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Stress May Wreak Havoc on Your Mouth

High Stress May Contribute to Gum Disease
By
WebMD Health News
Reviewed by Louise Chang, MD

Stress Periodontal Disease

Aug. 13, 2007 -- Too much stress may not only spoil your mood, it may also spoil your smile.

There is mounting evidence that there’s a strong link between stress and gum disease, according to a new review of research on the issue.

Researchers found 57% of recent studies reviewed showed a positive relationship between gum disease and stress and related psychological symptoms like distress, anxiety, depression, and loneliness.

Although it’s difficult to pinpoint the negative effects of stress on your gums, researchers say the studies suggest that elevated levels of the stress hormone cortisol may be involved.

In addition, stress may make people more lax about their oral health habits.

“Individuals with high stress levels tend to increase their bad habits, which can be harmful to periodontal health. They are less attentive to their oral hygiene and may increase their use of nicotine, alcohol, or drugs,” says Preston D. Miller Jr., DDS, president of the American Academy of Periodontology, in a news release. “Patients should seek healthy ways to relieve stress through exercise, balanced eating, plenty of sleep, and maintaining a positive mental attitude.”

Stress Harms Gums

Researchers reviewed 14 studies published between 1990 and 2006 on the relationship between stress and gum disease in adults. The results, published in the Journal of Periodontology, indicated that most showed a positive relationship between stress and psychological factors and gum disease.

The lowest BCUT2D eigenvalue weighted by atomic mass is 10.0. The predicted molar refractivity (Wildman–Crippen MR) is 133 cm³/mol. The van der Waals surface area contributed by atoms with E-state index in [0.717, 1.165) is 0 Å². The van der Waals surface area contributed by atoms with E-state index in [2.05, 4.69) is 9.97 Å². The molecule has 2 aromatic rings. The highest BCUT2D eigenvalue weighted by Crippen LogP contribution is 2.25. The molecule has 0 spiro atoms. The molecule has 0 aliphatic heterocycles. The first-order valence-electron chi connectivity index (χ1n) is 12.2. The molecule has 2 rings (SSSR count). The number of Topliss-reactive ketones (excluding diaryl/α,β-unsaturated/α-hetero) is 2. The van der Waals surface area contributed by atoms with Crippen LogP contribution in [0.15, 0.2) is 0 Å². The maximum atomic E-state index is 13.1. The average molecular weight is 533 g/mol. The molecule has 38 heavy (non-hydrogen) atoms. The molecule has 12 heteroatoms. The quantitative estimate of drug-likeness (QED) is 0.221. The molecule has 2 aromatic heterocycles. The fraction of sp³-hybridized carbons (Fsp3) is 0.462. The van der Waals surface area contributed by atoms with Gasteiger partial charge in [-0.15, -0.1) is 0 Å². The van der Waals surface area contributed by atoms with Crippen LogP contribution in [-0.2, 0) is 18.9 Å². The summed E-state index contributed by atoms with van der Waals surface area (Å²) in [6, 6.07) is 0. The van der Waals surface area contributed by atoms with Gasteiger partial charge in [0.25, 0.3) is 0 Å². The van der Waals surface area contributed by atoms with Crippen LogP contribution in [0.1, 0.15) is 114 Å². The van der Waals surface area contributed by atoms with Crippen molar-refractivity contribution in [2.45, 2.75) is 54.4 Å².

“More research is needed to determine the definitive relationship between stress and periodontal diseases,” says researcher Daiane Peruzzo, PhD, of the State University of Campinas, Piracicaba in Brazil, in the news release. “However, patients who minimize stress may be at less risk for periodontal diseases.”

If untreated, gum disease can lead to loss of teeth as well as bone in the jaw. Symptoms of gum disease include tender, bleeding gums, swollen gums, bad breath, and loose teeth.

  • If stress can affect your gums, what does the stress of actually being at the dentist do to your smile? Discuss your mouth fears at the Health Cafe: Meet Your Neighbors message board.

How Do I Measure Up? Get the Facts Fast!

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Only 18.5% of Americans never floss. You are missing out on a simple way to make a big difference in the health of your mouth. Regardless of how well you brush, plaque still forms between your teeth and along your gums. Floss removes food trapped between the teeth and removes the film of bacteria that forms there before it turns to plaque, which can cause inflamed gums (gingivitis), cavities, and tooth loss. Try flossing just one tooth to get started.

You are one of 31% of Americans who don't floss daily. You are missing out on a simple way to make a big difference in the health of your mouth. Regardless of how well you brush, plaque still forms between your teeth and along your gums. Toothbrush bristles alone cannot clean effectively between these tight spaces. Flossing removes up to 80% of the film that hardens to plaque, which can cause inflamed gums (gingivitis), cavities, and tooth loss. Aim for 3 more days!

You are one of 31% of Americans who don't floss daily, but you're well on your way to making a positive impact on your teeth and gums. Regardless of how well you brush, plaque still forms between your teeth and along your gums. Toothbrush bristles alone cannot clean effectively between these tight spaces. Flossing removes up to 80% of the film that hardens to plaque, which can cause inflamed gums (gingivitis), cavities, and tooth loss. Aim for all 7 days!

Only 50.5% of Americans floss daily, and good for you that you are one of them! Regardless of how well you brush, plaque still forms between your teeth and along your gums. Toothbrush bristles alone cannot clean effectively between these tight spaces. Flossing removes up to 80% of the film that hardens to plaque, which can cause inflamed gums (gingivitis), cavities, and tooth loss. Congratulations on your good oral health habit!

SOURCES:

American Dental Association, Healthy People 2010

This tool is intended only for adults 18 and older.

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